A contact lens increases the residence time that the ophthalmic drop is in contact with the ocular surface. While there are some advantages to an extended delivery system, if the drug itself or one of the inactive excipients (e.g., the preservative) is irritating to the ocular surface, this increased contact time will only exacerbate the detrimental effect.
The FDA requires that multidose topical ophthalmic medications be preserved and ophthalmic medications have contained preservatives since the 1940s. All effective preservatives are toxic. Preservatives used in ophthalmic preparations include BAK, chlorhexidine, thimerosal, chlorobutanol, methyparaben/propylparaben and ethylenediaminetetraacetic acid (EDTA).
Newer preservatives include stabilized oxychloro complex (Purite [Allergan] and Ocupure [Abbott Medical Optics]), sodium perborate (GenAqua [CIBA Vision]), boric acid, propylene glycol, sorbitol and zinc chloride (sofZia [Alcon]). These preservatives are said to be disappearing: upon exposure to light or tears, they are converted into non-toxic compounds.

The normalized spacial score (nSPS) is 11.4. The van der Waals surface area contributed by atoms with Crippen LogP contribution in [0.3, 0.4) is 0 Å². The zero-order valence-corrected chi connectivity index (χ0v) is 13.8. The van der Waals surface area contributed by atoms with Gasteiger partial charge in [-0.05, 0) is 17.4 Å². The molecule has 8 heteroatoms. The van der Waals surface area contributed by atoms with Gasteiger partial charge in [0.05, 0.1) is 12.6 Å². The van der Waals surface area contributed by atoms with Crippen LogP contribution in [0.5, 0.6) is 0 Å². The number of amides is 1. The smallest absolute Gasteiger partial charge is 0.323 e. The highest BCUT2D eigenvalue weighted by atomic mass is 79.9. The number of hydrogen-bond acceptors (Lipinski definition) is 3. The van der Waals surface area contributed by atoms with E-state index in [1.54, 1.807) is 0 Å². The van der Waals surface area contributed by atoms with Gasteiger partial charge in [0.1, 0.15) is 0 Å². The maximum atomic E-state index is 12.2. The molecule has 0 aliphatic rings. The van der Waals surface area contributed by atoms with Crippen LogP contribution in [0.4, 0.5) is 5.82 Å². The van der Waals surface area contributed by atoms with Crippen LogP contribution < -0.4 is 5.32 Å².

BAK and the Ocular Surface
BAK is a quaternary ammonium compound, considered a detergent preservative. It alters cell membrane permeability causing the cell to rupture resulting in its bactericidal effect. BAK is by far the most common preservative found in today’s ophthalmic medications and is estimated to be present in 72% to 78% of eye drops (see “Common Ophthalmic Medications and Recommendations”). It is formulated in solutions at a concentration ranging between 0.004% and 0.02%; compared to other preservatives, BAK takes significantly less time to kill bacterial cells.1